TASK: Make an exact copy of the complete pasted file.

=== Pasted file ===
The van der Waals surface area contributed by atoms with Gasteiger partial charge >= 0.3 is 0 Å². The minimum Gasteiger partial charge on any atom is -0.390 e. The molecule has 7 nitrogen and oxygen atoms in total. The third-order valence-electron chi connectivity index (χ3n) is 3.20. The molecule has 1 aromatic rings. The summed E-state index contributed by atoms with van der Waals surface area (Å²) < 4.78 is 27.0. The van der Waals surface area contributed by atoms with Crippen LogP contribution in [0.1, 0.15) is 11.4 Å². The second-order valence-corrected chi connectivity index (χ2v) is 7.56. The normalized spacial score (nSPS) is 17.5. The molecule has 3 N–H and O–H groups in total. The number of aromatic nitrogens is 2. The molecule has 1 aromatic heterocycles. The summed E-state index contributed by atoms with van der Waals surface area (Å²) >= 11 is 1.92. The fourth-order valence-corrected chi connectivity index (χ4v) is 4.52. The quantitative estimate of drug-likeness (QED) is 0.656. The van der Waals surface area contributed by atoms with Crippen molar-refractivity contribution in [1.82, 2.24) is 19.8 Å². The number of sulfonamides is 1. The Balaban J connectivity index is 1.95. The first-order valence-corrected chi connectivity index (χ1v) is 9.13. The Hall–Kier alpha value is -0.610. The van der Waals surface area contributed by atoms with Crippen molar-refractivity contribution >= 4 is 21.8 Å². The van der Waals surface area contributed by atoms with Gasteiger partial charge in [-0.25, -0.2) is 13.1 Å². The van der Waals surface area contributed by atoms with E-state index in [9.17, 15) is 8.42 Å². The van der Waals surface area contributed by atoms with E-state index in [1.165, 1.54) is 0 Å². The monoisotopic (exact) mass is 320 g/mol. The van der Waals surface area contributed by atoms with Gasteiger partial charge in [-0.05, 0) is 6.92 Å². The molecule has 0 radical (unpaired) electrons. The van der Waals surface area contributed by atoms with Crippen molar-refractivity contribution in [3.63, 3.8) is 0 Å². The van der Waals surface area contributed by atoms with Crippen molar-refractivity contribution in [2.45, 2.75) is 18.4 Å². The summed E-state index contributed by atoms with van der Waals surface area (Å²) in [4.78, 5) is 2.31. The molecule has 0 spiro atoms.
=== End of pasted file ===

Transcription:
The van der Waals surface area contributed by atoms with Gasteiger partial charge >= 0.3 is 0 Å². The minimum Gasteiger partial charge on any atom is -0.390 e. The molecule has 7 nitrogen and oxygen atoms in total. The third-order valence-electron chi connectivity index (χ3n) is 3.20. The molecule has 1 aromatic rings. The summed E-state index contributed by atoms with van der Waals surface area (Å²) < 4.78 is 27.0. The van der Waals surface area contributed by atoms with Crippen LogP contribution in [0.1, 0.15) is 11.4 Å². The second-order valence-corrected chi connectivity index (χ2v) is 7.56. The normalized spacial score (nSPS) is 17.5. The molecule has 3 N–H and O–H groups in total. The number of aromatic nitrogens is 2. The molecule has 1 aromatic heterocycles. The summed E-state index contributed by atoms with van der Waals surface area (Å²) >= 11 is 1.92. The fourth-order valence-corrected chi connectivity index (χ4v) is 4.52. The quantitative estimate of drug-likeness (QED) is 0.656. The van der Waals surface area contributed by atoms with Crippen molar-refractivity contribution in [1.82, 2.24) is 19.8 Å². The number of sulfonamides is 1. The Balaban J connectivity index is 1.95. The first-order valence-corrected chi connectivity index (χ1v) is 9.13. The Hall–Kier alpha value is -0.610. The van der Waals surface area contributed by atoms with Crippen molar-refractivity contribution >= 4 is 21.8 Å². The van der Waals surface area contributed by atoms with Gasteiger partial charge in [-0.25, -0.2) is 13.1 Å². The van der Waals surface area contributed by atoms with E-state index in [9.17, 15) is 8.42 Å². The van der Waals surface area contributed by atoms with E-state index in [1.165, 1.54) is 0 Å². The monoisotopic (exact) mass is 320 g/mol. The van der Waals surface area contributed by atoms with Gasteiger partial charge in [-0.05, 0) is 6.92 Å². The molecule has 0 radical (unpaired) electrons. The van der Waals surface area contributed by atoms with Crippen molar-refractivity contribution in [3.63, 3.8) is 0 Å². The van der Waals surface area contributed by atoms with Crippen molar-refractivity contribution in [2.45, 2.75) is 18.4 Å². The summed E-state index contributed by atoms with van der Waals surface area (Å²) in [4.78, 5) is 2.31. The molecule has 0 spiro atoms.